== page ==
In July, incremental progress was made on the path to digital currency regulation in the United States via amendments to existing proposals. Around the globe, governments continued to express interest in learning more about digital currencies in order to determine how they might be best regulated.
A bill in the state’s senate that would amend the Money Transmitter’s Act to include digital currencies is gaining traction. The bill requires applicants for a money transmitter license to have at least $250,000 in net worth and for businesses to provide a $150,000 surety bond.
In order for the bill to become law it still needs approval in the senate and a signature from North Carolina’s governor.
A bill requiring digital currency companies to be regulated in a manner similar to banks, which includes obtaining a renewable license from the Department of Business Oversight, has been amended to help small, and startup businesses working in the digital currency space.
According to the amended draft:
“The bill would authorize a person or entity conducting virtual currency business with less than $1,000,000 in outstanding obligations and whose business model, as determined by the commissioner, represents low or no risk to consumers to register with a $500 license fee and, if approved, receive a provisional license to conduct virtual currency business.”
In addition to giving smaller companies some breathing room, the amendment also means that exchanges will no longer need to obtain a license.
Around the Globe
The European Court of Justice is requesting that Bitcoin operators be exempt from a value added tax (VAT) applied to purchases and sales. The Advocate General cites the fact that other forms of money and currency are not subject to the tax and that several member states, including Spain and Sweden, have exempted Bitcoin from the tax in their countries.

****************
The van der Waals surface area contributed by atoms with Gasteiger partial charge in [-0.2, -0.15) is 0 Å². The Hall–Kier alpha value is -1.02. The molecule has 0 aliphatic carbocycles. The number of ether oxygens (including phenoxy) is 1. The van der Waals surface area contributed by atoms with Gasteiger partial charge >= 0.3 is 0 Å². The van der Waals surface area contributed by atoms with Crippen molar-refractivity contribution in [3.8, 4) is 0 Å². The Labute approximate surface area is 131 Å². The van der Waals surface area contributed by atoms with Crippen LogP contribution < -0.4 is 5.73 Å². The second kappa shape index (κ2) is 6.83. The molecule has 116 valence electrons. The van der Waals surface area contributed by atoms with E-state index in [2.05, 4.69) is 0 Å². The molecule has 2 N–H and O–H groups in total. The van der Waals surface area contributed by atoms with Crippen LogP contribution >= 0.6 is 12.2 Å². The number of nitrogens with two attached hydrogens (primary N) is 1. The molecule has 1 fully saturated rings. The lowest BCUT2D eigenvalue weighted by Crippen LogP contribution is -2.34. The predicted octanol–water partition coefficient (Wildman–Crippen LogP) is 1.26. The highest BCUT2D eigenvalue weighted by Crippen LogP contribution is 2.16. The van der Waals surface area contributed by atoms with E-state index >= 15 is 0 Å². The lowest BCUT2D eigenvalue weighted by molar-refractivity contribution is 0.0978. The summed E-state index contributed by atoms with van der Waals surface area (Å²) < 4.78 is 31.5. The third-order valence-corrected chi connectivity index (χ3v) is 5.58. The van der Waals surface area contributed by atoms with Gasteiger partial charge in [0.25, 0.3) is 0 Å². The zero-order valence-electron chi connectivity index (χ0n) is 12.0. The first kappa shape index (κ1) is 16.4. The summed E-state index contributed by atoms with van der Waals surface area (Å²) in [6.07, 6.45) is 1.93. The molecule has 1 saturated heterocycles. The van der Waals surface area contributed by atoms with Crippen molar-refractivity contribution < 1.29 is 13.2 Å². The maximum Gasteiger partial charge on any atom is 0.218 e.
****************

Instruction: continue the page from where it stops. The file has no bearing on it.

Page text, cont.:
Australia’s Securities and Investment Commission halted the IPO process of Bitcoin Group Ltd. While the regulator hasn’t given specific reasons for the stoppage, it has chastised the company previously during the process for questionable practices related to the public offering, specifically in reference to their funding methods.
A congressman in Brazil is pushing for a closer investigation into Bitcoin via a public hearing. A December 2014 report from the Brazilian senate found that there is currently no need for digital currency regulation. It’s unclear if the hearing will in fact come to pass.
Russia’s president Vladimir Putin made statements about digital currency during an educational address on television. According to reports from CoinDesk, Putin said:
“[Bitcoins] are backed by nothing. This money [is backed by nothing], that’s the point, this is the major problem. They are not really linked to anything and backed by nothing. However as an accounting unit, these ‘coins’ or whatever they are called, they can be used, and their adoption becomes wider and wider. As some kind of unit in some account, probably, it’s possible. We do not reject anything, but there are serious, really fundamental issues related to its wider usage, at least, today.”
Bitcoin supporters see the comments as a positive sign, signaling that regulation, rather than prohibition, might be the next step for digital currency in the country.
The Government of Jersey
The Government of Jersey is asking the public how it should go about regulating digital currencies. A statement from the chief minister reads:
“Virtual currency systems represent a new and empowering technology. This consultation will allow us to take into account a wide range of views when putting in place an appropriate and proportionate regulatory environment.”
The island, which is a dependency of the British Crown, will hold a public comment period through August 7th.
About itBit’s Global Digital Currency Regulatory Roundup
Every month, itBit scours the globe to bring you the most important digital currency regulation news and updates. For past articles, check out the full Global Digital Currency Regulatory Roundup archive.